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Under the Skin (2004)

by Michel Faber

MembersReviewsPopularityAverage ratingMentions
2,2511075,683 (3.73)215
Now a MajorMotion Picture Hailed as "original and unsettling, an Animal Farm for the new century" (The Wall Street Journal), this first novel lingers long after the last page has been turned. Described as a "fascinating psychological thriller" (The Baltimore Sun), this entrancing novel introduces Isserley, a female driver who picks up hitchhikers with big muscles. She, herself, is tiny--like a kid peering up over the steering wheel. Scarred and awkward, yet strangely erotic and threatening, she listens to her hitchhikers as they open up to her, revealing clues about who might miss them if they should disappear. At once humane and horrifying, Under the Skin takes us on a heart-thumping ride through dangerous territory--our own moral instincts and the boundaries of compassion. A grotesque and comical allegory, a surreal representation of contemporary society run amok, Under the Skin has been internationally received as the arrival of an exciting talent, rich and assured."… (more)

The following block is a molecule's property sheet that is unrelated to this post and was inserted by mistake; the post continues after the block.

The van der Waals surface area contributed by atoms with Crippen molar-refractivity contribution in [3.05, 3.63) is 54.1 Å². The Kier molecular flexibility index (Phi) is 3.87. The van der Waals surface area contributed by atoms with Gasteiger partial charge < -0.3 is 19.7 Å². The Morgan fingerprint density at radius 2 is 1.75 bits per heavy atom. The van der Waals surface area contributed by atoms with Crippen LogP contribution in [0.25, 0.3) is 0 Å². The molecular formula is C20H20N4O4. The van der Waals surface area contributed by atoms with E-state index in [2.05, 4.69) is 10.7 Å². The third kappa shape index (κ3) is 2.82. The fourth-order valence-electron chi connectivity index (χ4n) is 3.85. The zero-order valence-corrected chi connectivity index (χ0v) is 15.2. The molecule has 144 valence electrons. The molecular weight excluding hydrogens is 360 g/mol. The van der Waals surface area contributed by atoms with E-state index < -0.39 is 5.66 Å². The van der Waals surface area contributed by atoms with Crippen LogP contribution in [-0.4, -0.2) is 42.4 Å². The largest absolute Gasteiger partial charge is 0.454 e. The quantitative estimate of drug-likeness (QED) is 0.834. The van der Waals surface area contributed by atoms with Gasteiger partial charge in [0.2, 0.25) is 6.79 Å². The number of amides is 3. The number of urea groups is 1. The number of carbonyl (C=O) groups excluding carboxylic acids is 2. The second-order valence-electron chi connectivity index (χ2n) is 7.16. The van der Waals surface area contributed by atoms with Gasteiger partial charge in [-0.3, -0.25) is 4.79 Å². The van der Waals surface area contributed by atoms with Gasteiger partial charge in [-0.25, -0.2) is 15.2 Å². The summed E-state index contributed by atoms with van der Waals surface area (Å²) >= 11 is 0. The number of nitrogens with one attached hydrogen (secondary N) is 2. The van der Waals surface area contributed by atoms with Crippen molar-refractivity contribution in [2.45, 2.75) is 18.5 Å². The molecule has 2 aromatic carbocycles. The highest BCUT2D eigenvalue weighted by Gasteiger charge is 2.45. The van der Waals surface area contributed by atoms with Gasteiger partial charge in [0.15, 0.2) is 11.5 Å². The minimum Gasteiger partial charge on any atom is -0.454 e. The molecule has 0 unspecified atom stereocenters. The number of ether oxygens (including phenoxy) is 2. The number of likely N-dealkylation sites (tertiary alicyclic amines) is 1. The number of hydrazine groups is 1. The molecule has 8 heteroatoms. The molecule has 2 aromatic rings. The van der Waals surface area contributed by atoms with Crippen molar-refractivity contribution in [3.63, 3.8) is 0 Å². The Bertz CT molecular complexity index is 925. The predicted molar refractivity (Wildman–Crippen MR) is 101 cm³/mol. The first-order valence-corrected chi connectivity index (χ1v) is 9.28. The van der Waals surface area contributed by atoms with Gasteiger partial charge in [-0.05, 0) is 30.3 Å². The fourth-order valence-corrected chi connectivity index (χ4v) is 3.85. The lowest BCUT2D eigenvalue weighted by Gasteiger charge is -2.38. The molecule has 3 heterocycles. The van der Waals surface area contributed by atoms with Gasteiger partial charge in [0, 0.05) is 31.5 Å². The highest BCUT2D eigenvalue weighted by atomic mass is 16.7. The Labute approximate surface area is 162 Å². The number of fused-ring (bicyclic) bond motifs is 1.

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» See also 215 mentions

English (97)  Dutch (6)  Italian (2)  Swedish (1)  French (1)  All languages (107)
Showing 1-5 of 97 (next | show all)
The greatest, weirdest, wildest, most beautiful ethical discussion in form in a novel you could imagine. ( )
  Wolfseule23 | Aug 6, 2022 |
This book is a fun ride.

There are real-life issues discussed directly through hitchhikers the main character picks up, and then through fictional concepts resembling our own. Most of the characters are troubled and seen through the eyes of no mercy which is the intention. That's how we see livestock.

There are reviews stating that the overall concept makes less sense when you think about it, real-life meat farming also makes less sense when you think about it tho. Considering they only started to farm, I expect them to make many mistakes. There are other reviews being put off by sexual objectification, but that's the point, farmers objectify the livestock, in this case, themselves. There's a ton struggling to wrap their head around what's happening, it might be harder to grasp not knowing about the meat industry in the first place, it's as disgusting as in the novel.